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Valued Social Butterfly
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Re: Taking Social Security at 63 or 66

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Message 71 of 72

I am more familiar with the model of reduced benefits at age 62 versus full benefits at age 66.  So age 63 is throwing me off. 

But,  I think most financial calculations use a break-even age of either 82 or 83.  Meaning,  if you expect to live a long life,  the effect of taking smaller benefits for a greater number of years will be pretty much equalized by taking larger benefits for fewer years at that point. (I think the actual age used varies according to which inflation factor is used to calculate)   So, you really have to think about your family history,  parents' longevity,  etc.,  as welll as your own health to gamble on how long you wll live.  

Having said that,  there are many variables to this.  For ex:  Some planners are advising if you don't need the soc. sec.  $$  to meet current expense,  take them early anyway and Invest the checks in some good,  no-load mutual funds.  The return on "taking soc sec. early"  will then be a far more enriching outcome than using the old,  traditional models.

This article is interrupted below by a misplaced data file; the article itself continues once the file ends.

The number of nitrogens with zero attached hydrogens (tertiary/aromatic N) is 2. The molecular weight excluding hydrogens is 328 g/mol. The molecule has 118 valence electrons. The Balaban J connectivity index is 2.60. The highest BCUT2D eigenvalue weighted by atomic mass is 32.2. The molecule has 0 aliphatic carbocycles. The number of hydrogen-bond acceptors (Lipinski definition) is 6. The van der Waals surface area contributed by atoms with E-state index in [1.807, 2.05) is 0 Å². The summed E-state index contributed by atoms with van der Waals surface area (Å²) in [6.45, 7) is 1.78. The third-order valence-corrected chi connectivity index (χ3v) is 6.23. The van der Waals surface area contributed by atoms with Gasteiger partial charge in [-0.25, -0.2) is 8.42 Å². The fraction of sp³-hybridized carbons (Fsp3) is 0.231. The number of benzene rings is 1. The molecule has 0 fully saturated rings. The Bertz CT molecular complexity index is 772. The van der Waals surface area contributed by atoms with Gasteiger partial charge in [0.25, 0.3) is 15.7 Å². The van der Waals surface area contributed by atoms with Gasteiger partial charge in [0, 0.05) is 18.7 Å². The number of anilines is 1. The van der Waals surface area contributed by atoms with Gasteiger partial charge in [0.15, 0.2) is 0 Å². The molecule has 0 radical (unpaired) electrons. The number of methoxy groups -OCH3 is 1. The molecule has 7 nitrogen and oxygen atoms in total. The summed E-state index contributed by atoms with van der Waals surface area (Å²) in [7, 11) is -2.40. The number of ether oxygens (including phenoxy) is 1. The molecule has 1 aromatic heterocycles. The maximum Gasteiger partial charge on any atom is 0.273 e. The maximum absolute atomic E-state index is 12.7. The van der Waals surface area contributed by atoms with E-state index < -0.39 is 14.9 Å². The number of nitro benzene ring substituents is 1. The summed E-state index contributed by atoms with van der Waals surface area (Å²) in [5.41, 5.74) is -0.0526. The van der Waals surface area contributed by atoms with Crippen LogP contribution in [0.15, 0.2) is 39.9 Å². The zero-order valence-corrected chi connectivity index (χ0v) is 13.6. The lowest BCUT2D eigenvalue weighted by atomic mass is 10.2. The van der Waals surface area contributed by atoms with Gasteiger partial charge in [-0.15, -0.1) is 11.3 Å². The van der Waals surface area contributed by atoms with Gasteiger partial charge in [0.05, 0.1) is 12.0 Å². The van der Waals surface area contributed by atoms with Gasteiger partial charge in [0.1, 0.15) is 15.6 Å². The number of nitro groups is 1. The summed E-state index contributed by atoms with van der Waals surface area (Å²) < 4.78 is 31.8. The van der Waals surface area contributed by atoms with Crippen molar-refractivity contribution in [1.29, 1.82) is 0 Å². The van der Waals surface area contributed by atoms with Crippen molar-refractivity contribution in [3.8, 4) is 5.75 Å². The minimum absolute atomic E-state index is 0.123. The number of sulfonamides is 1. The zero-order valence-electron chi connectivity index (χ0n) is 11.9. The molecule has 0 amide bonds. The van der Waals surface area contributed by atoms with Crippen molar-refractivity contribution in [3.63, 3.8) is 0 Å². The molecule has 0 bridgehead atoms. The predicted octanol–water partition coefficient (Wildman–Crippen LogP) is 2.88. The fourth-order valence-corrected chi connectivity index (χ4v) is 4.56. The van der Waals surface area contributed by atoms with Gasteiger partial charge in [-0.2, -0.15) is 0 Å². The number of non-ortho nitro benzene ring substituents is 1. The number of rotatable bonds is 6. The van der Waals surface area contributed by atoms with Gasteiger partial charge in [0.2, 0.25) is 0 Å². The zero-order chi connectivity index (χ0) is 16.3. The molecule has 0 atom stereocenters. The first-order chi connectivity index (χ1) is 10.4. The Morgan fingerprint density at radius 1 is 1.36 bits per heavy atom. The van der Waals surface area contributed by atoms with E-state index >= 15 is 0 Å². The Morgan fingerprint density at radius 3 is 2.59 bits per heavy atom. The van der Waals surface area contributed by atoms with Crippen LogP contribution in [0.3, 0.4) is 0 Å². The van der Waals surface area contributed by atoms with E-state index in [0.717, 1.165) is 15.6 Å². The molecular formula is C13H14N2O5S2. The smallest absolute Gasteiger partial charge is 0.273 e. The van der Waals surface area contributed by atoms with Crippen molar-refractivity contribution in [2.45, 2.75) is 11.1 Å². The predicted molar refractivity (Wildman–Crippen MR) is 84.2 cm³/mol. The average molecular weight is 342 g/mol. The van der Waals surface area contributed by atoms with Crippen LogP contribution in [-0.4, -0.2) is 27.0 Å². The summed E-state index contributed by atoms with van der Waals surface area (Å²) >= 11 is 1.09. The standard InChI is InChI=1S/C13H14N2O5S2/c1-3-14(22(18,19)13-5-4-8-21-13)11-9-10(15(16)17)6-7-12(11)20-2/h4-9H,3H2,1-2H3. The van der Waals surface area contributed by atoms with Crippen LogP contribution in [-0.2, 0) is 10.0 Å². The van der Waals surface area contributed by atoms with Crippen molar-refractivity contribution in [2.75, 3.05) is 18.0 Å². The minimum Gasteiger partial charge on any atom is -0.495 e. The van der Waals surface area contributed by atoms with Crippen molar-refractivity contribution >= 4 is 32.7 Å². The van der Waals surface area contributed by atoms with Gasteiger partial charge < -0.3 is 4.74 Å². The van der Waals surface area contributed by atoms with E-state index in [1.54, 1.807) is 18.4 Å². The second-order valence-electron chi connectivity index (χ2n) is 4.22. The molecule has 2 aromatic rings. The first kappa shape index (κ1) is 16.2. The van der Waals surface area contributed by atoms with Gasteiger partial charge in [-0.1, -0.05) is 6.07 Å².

(Sorry I can't offer much else.  In my case,  it was a no-brainer.  I started drawing as a widow on my husband's account as soon as I turned 60.  Waiting to draw on my own at age 62 would actually have been slightly less as I did not have nearly as many high-earning years on my record.  I could have waited until age 66 and drawn full benefit on my late husband but after running the numbers a 6 year jump seemed the best way to go.  Widows get 71.5% at age 60,  then it goes up by increments to 100% at age 66.)    

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Taking Social Security at 63 or 66

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Message 72 of 72

I am planning to retire this year after my 63 birthday.  I could forgo social security and use  dividends and maybe dip into savings to make up the difference between expenses and pension.  It would allow a bigger check at 66 I have to believe this was already discussed but what is the thought here?

 

Thanks

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